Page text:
Readers Remember Less on Kindles than on Paper

In News by Dennis Abrams

Can’t remember the plot of that mystery you just read? A new study determines: maybe it’s your Kindle’s fault.

By Dennis Abrams

The anti-memory device?

The e-reader: an anti-memory device?

The Guardian reports that a new study has found that readers using a Kindle were “significantly” worse than readers of paperbacks in remembering a timeline of events in a mystery story – part of a “major new Europe-wide research looking at the impact of digitization on the reading experience.”

Presented in Italy at a conference last month, the study gave 50 readers the same short story by Elizabeth George to read: half read the 28 page story on a Kindle, the other half in a paperback. Readers were then tested on various aspects of the story, including objects, characters, and settings.

According to The Guardian, Anne Mangen of Norway’s Stavanger University, one of the study’s lead researchers, thought that academics might “find differences in the immersion facilitated by the device, in emotional responses” to the story, based on an earlier study that compared reading an upsetting short story on paper and on an iPad. “In this study, we found that paper readers did report higher on measures having to do with empathy and transportation and immersion, and narrative coherence, than iPad readers,” Mangen said.

However, the new study showed that while performance results were similar, except when it came to the timing of the story’s events. “The Kindle readers performed significantly worse on the plot reconstruction measure, i.e., when they were asked to place 14 events in the correct order.”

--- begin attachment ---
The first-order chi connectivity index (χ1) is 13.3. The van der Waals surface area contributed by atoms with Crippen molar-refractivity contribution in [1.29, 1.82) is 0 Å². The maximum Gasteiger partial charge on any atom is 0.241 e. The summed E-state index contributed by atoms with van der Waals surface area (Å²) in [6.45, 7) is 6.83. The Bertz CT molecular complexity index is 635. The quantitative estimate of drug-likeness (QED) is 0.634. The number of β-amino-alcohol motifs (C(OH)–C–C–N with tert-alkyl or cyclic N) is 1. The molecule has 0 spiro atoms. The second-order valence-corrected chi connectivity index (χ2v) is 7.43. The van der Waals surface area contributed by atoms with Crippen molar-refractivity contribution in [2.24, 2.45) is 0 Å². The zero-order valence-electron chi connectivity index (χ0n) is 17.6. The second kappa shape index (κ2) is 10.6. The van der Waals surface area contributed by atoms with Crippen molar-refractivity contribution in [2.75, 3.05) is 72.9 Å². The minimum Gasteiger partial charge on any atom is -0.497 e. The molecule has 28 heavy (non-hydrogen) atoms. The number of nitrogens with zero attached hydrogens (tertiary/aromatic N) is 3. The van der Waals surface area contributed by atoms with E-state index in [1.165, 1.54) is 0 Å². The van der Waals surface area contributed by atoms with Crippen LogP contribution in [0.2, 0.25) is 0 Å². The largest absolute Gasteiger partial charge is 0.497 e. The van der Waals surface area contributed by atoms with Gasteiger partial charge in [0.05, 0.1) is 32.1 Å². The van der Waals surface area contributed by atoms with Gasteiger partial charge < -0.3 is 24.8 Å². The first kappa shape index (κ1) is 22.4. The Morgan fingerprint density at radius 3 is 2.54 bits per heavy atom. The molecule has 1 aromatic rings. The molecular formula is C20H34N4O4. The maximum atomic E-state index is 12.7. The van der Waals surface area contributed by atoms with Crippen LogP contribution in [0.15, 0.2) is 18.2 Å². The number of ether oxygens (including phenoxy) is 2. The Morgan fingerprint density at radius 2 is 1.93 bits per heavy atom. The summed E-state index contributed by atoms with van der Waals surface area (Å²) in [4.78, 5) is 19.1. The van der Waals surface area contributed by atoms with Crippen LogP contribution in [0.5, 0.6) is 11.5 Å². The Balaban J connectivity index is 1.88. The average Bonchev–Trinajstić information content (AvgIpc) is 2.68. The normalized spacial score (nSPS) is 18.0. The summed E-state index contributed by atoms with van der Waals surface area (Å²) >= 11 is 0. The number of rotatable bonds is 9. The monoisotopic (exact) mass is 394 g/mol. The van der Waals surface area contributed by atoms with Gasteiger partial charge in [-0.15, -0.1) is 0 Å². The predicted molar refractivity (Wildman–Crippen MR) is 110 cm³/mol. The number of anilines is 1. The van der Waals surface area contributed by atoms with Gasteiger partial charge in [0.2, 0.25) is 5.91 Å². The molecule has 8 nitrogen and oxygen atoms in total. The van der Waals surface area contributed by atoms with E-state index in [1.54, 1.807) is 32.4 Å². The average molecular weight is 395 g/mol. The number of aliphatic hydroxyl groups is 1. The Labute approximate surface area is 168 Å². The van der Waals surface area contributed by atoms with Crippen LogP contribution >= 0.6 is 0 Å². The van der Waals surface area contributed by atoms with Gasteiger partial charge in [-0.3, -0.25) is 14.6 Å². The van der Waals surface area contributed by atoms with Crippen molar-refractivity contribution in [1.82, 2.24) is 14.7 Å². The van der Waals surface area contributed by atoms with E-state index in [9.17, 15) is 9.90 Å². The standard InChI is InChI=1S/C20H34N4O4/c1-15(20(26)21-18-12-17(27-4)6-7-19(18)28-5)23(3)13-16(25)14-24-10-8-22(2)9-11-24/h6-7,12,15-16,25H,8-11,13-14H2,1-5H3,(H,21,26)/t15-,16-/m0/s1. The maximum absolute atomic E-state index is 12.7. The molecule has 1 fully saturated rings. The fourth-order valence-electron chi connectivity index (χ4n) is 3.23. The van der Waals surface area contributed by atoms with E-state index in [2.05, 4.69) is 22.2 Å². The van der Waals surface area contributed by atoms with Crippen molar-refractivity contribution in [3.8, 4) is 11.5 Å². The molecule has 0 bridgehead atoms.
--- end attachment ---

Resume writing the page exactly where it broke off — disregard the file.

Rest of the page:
The study seems to suggest that “the haptic and textile feedback of a Kindle does not provide the same support for mental reconstruction of a story as a print pocket books does.”

“When you read on paper you can sense with your fingers a pile of pages on the left growing, and shrinking on the right,” Mangen said. “You have the tactile sense of progress, in addition to the visual… [The differences for Kindle readers] might have something to do with the fact that the fixity of a text on paper, and this very gradual unfolding of paper as you progress through a story, is some kind of sensory offload, supporting the visual sense of progress when you’re reading. Perhaps this somehow aids the reader, providing more fixity and solidity to the reader’s sense of unfolding and progress of the text, and hence the story.”

Mangen also chairs a new European research network doing “empirical research on the effects of digitization on text reading.” Allison Flood writes in The Guardian that the network says that “research shows that the amount of time spent reading long-form texts is in decline, and due to digitization, reading is becoming more intermittent and fragmented,” with “empirical evidence indicat[ing] that affordances of screen devices might negatively impact cognitive and emotional aspects of reading.”

“We need to provide research and evidence-based knowledge to publishers on what kind of devices (iPad, Kindle, print) should be used for what kind of content; what kinds of texts are likely to be less hampered by being read digitally, and which might require the support of paper,” Mangen told The Guardian. “I’m thinking it might make a difference if a novel is a page-turner or light read, when you don’t necessarily have to pay attention to every word, compared to a 500-page, more complex literary novel, something like Ulysses, which is challenging reading that really requires sustained focus. That will be very interesting to explore.”

About the Author

Dennis Abrams

Dennis Abrams is a contributing editor for Publishing Perspectives, responsible for news, children's publishing and media. He's also a restaurant critic, literary blogger, and the author of "The Play's The Thing," a complete YA guide to the plays of William Shakespeare published by Pentian, as well as more than 30 YA biographies and histories for Chelsea House publishers.